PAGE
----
But hold on a sec’ . . . the phrase of the French version that needs to be translated is not “agression armée,” it is “l’objet d’une agression armée,” which translates to “the object of an armed attack.” The problem is the phrase “occurs against.” It is nonsense in both English and French to say “if an armed aggression occurs against a Member State.” Any armed aggression that “occurs against” someone is an attack. Although the original French version of Article 51 should have said “est l’objet d’une attaque armée,” the existing “l’objet d’une agression armée” is properly translated [by Google Translate] to “the object of an armed attack” not “the object of an armed aggression.”

    This comports with the English translations of the Charter in all five non-English languages [Arabic, Chinese, Russian, French, Spanish] provided on the UN website. I have translated Article 51 of every one of the non-English versions to English via Google Translate and in every case the translation is “armed attack,” not “armed aggression.”

    With all due respect to the professor, I would apply another Texas analogy in characterizing his analysis: Paust is dumping a load of bulls&%t on us with this “armed aggression” nonsense.

  6. I agree with Denis above that the Iran issue is only somewhat quiet at this point, almost entirely because the Obama administration is re-organizing itself. Once that is done, and the elections in Israel are over, Iran will resume the forefront of news – after Syria, that is.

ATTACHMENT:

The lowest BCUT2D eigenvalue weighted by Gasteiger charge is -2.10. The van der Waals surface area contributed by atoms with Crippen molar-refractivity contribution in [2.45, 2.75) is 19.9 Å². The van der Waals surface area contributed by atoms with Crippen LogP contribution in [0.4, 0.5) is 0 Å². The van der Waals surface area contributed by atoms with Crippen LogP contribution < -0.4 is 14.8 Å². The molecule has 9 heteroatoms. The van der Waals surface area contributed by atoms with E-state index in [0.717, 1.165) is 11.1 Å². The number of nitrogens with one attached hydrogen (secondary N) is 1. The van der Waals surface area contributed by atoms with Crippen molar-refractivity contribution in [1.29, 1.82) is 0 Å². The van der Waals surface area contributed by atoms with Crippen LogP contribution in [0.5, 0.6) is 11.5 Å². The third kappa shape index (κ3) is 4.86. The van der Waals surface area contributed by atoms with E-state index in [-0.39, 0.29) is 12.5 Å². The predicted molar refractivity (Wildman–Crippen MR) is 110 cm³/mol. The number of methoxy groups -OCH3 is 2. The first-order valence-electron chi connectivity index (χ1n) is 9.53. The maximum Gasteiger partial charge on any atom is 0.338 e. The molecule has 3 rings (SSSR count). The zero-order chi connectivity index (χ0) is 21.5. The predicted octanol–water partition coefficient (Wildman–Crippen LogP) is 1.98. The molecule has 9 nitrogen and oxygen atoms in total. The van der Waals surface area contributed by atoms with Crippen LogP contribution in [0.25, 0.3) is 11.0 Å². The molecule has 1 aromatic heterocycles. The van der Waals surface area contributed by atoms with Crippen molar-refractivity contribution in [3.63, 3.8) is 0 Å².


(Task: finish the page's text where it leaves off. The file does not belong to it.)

It’s also clear the Paust is just trying to justify an Israeli attack on Iran, not conduct a serious legal argument.

    He is correct about one thing: Israel WOULD undoubtedly attack Iran if Iran ever actually developed a nuclear warhead and put it on a missile. I’ve little doubt about that.

    But the point is moot because Iran has made it clear it will never do such a thing. There are no strategic or tactical use cases for Iranian nuclear weapons and the leadership of Iran have repeatedly made it clear they understand that. They fully understand that they would be attacked if they ever developed nukes. It’s obvious since they are being threatened while NOT having nukes.

    Contrary to a lot of so-called “expert” opinion, in my view Iran will never develop nukes EVEN if attacked. First because it will be impossible to do so while under attack from a military force the size of the US, and secondly because again there would be no feasible use case that would not invite repeated, probably even nuclear, attack.

    Sweden in the 1950’s was well on the way to being a nuclear power until Russia informed them that if they did so they would be placed on the target list. They stopped. Iran is equally rational.

    • yousaf says:

      It is hard to say. I think a strike on Iran could change their latent nuclear weapons capability into an active weaponization program.

      That is what happened in Iraq post-Osirak.